The AMC series Mad Men has garnered enormous popularity since its debut in 2007, a fact that is attested to by the 170 nominations and 67 awards the show has won throughout the course of its existence. The show’s portrayal of the advertising industry in the early 1960’s has won over viewers with lush costumes and set design, well-written dialogue, carefully crafted plot, and its willingness to address many of the vexing social issues of the time.
But Mad Men is also interesting in that it portrays an industry that is in many ways looks completely unrecognizable in its current format. These changes can at least in part be tracked by following technological developments over the past decades, which makes it all the more curious that Mad Men premiered the very same year as one of the most consequential consumer technologies of the new millennium, the iPhone.
The debut of Apple’s (AAPL) iPhone dramatically changed the landscape of the tech sector by shifting all of the focus onto mobile devices, transforming them into an enormous and growing market, one in which dominant tech firms of old like Microsoft (MSFT) and Dell (DELL) have quite visibly struggled to keep up with. But ripple effects of the increasing all-importance of mobile technology can be seen in other sectors and industries as well, and advertising is no exception.
Indeed, Sunil Gupta of the Harvard Business Review recently wrote that “mobile ad budgets in the US are expected to increase from $2.3 billion in 2012 to almost $11 billion in 2016.” Mobile has forced advertisers to adapt to a new set of parameters, but has also allowed for newer and better ways for them to reach audiences.
The smartphone is becoming an ideal point of convergence for a number other technological trends that have also been of consequence for advertisers. Phones and tablets are slowly but surely displacing PCs and laptops, and allow consumers to bring their social media and streaming content with them wherever they go. Furthermore, mobile devices allow advertisers unique opportunities to both collect more data on their audiences, and to use this data to target consumers on a more granular, individual level.
At the same time, tech companies whose revenues are so dependent on this technology that they themselves are responsible for, such as Google (GOOG) , Facebook (FB) , as well as Apple, typically do much of their own pitching by themselves. A look at publicly-traded companies operating in the marketing services industry bears this out.
The marketing services stocks who are today trading selling their shares on the market have all been forced to adopt to the new mobile landscape, but their businesses have not yet been taken over by it by any means. Furthermore, all of these companies have enjoyed an excellent year in 2013, and have seen their stock prices increase as a result.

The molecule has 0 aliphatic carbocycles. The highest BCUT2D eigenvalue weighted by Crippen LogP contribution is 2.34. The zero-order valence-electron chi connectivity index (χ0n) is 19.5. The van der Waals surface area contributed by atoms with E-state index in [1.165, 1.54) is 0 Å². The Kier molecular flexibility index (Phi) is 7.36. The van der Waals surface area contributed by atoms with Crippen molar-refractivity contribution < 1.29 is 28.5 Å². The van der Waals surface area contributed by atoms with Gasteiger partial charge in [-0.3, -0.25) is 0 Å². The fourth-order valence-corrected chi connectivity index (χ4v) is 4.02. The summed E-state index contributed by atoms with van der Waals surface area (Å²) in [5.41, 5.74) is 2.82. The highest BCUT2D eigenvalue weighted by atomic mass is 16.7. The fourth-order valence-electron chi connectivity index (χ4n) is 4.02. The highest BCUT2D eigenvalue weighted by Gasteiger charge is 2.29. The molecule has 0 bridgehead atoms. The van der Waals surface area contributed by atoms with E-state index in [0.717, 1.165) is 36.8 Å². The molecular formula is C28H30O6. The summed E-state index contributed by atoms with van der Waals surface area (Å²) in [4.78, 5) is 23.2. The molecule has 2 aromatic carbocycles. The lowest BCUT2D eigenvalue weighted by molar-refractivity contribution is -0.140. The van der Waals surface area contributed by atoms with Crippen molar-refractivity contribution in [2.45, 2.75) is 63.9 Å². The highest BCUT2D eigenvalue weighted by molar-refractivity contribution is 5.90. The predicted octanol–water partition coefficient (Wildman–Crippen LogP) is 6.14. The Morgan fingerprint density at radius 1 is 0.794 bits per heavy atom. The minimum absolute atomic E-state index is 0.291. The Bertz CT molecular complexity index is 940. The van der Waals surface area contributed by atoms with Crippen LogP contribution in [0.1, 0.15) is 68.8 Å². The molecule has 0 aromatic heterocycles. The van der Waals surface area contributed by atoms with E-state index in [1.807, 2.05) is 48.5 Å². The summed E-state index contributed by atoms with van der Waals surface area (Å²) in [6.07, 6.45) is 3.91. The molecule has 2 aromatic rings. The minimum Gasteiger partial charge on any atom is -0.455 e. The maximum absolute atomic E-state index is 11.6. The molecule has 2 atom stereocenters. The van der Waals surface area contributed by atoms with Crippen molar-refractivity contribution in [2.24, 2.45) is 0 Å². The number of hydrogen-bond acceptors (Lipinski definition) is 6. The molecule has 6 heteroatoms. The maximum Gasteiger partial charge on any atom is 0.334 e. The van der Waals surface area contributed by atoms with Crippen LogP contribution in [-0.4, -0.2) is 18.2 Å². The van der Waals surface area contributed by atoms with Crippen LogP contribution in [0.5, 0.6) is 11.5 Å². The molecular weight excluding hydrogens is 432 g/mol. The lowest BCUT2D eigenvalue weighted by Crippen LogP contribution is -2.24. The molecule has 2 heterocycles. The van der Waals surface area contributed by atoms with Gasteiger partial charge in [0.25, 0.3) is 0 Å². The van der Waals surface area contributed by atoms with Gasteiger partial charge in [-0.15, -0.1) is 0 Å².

The following six companies have been selected from the marketing services industry based on their yearly performance, and market-cap (small and above):
Clear Channel Outdoor Holdings Inc. ($CCR) –
Clear Channel is the well-known operator of billboards and the myriad other forms of outdoor advertising signage that populates the American landscape. Based in San Antonio, Texas, the company owns and/or operates some 650,000 advertising displays throughout the country, including most recently the digital billboards that are becoming increasingly ubiquitous in major cities like Los Angeles. Shares are trading for $9.23 each, up more than 31 percent in 2013.
Constant Contact Inc. (CTCT) –
The Massachusetts-based constant contact is a $702 million company that provides a variety of marketing services to small businesses and non-profits. Though it is perhaps best known for its email and social media-based products, the company provides other services such as online surveys and smartphone-based rewards/membership programs. Shares are currently trading for just shy of $23, having gained 61 percent on the year.
Harte-Hanks Inc. (HHS) –
Harte-Hanks is a $560 million company that provides digital and multi-screen marketing services to consumer and business-to-business advertisers throughout the world. Harte-Hanks also offers database marketing, communications management, website design, and direct mail services. Shares are trading for $9, up 55 percent in 2013.
Millennial Media Inc. (MM) –
The $520 million Millenial Media is the only company on this list whose business is specifically devoted to mobile advertising. The company helps advertisers with mobile banner displays and videos, as well as the collation and analysis of data collected from social media and GPS coordinated, and also helps advertisers judge the success of their campaigns. It is also the only company on this list that has fared poorly this year, with shares off nearly 50 percent to $6.50 a piece.
National CineMedia Inc. (NCMI) -
The $1 billion company operates a “digital in-theatre media network” in the United States that includes digital displays in theatres, as well as the advertisements that moviegoers will see on the screen before the movie. The company has presence on nearly 40,000 screens in over 1,500 theatres throughout the country. Shares are selling for $18.80, up nearly 40 percent in 2013.
Valassis Communications Inc. (VCI) -
The $1.14 billion Valassis is the dominant force in mail advertising, with its shared mail products that show up in your mailbox in the form of reams of colorful, newspaper-textured advertisements for numerous products, especially grocery stores, restaurants, and drug stores. The company also offers digital products, be they in the form of information management or digital coupons and reward cards. The company has had a good year with shares currently trading for $30.30 on a gain of nearly 22 percent.